A researcher in England has uncovered a copy of the original photograph featured on the cover of Led Zeppelin IV —and revealed the identity of its subject.
Released in 1971, the iconic album features mega-hits like “Stairway to Heaven.” But it’s also famous for its curious cover, which doesn’t include text identifying the band name or the album title.
Instead, it shows a framed photograph of a man hanging against a backdrop of peeling floral wallpaper. The man uses a stick for a cane and carries a bundle of long twigs strapped to his back. Led Zeppelin fans have come to know him as the “stick man.” Some have even argued it was a painting rather than a photograph.
The photo’s origin and the man’s identity have long been a mystery. As the story goes, Robert Plant, Led Zeppelin’s lead singer, was rummaging through an antique shop near guitarist Jimmy Page’s house in Berkshire, England, when he came across the photograph, per BBC News’ Sophie Parker.
Recently, more than 50 years after the album’s release, Brian Edwards, a historian at the University of the West of England, discovered an original copy of the image while perusing auction house news releases on the internet, according to the Guardian’s Nadia Khomami.
Edwards is also a big Led Zeppelin fan, so when he came across a Victorian photo album that included the image of the stick man, he instantly recognized it.
“Led Zeppelin created the soundtrack that has accompanied me since my teenage years, so I really hope the discovery of this Victorian photograph pleases and entertains Robert, Jimmy and John Paul [Jones],” says Edwards in a statement.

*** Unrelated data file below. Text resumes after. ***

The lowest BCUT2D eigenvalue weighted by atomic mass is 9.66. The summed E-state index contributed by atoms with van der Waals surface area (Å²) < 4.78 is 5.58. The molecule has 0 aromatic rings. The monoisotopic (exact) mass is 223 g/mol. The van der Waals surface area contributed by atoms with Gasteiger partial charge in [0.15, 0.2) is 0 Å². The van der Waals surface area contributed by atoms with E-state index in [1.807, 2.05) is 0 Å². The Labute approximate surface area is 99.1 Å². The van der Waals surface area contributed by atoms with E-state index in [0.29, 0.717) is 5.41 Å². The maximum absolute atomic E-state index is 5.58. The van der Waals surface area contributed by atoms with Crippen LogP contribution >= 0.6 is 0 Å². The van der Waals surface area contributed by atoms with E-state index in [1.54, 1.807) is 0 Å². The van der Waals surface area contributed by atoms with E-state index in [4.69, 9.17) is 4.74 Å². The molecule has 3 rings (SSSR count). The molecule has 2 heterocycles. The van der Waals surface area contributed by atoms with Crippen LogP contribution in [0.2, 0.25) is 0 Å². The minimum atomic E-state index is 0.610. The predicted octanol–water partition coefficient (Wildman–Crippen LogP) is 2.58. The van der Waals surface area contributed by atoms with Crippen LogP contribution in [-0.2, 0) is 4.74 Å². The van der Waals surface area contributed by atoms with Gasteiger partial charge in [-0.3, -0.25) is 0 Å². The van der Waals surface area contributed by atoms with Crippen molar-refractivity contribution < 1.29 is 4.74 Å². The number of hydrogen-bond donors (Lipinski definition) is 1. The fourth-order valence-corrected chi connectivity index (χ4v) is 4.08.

Edwards tells the New York Times’ Claire Moses that after calling his wife to confirm his eyes weren’t deceiving him, he notified the Wiltshire Museum, where he had curated a 2021 exhibition. The museum purchased the photo album for £420 (about $515).
“It sounds like good detective work, but in truth there was a lot of luck involved,” Edwards tells the Times. “I caught a few good breaks.”
The photo album is titled “Reminiscences of a visit to Shaftesbury. Whitsuntide 1892. A present to Auntie from Ernest.” According to the museum, the handwriting inside matches the signature of Ernest Howard Farmer, a Victorian photographer.
While the newly discovered photograph is black and white, the version of the image on the album cover is colorized. Edwards wonders whether Farmer, who was also a photography instructor, used the image to teach his students how to colorize photos.
The museum has also identified the mysterious stick man in the image: His name was Lot Long, and he was a 69-year-old roof thatcher born in the town of Mere, Wiltshire, in 1823. At the time of the photograph, he was a widower who lived in a small cottage.
The album also features photographs of architecture in the area, street scenes and portraits of rural workers. Next year, the museum will host an exhibition featuring images from the album titled “The Wiltshire Thatcher: A Photographic Journey Through Victorian Wessex.”
“We will show how Farmer captured the spirit of people, villages and landscapes of Wiltshire and Dorset that were so much of a contrast to his life in London,” says the museum in a statement. “It is fascinating to see how this theme of rural and urban contrasts was developed by Led Zeppelin and became the focus for this iconic album cover 70 years later.”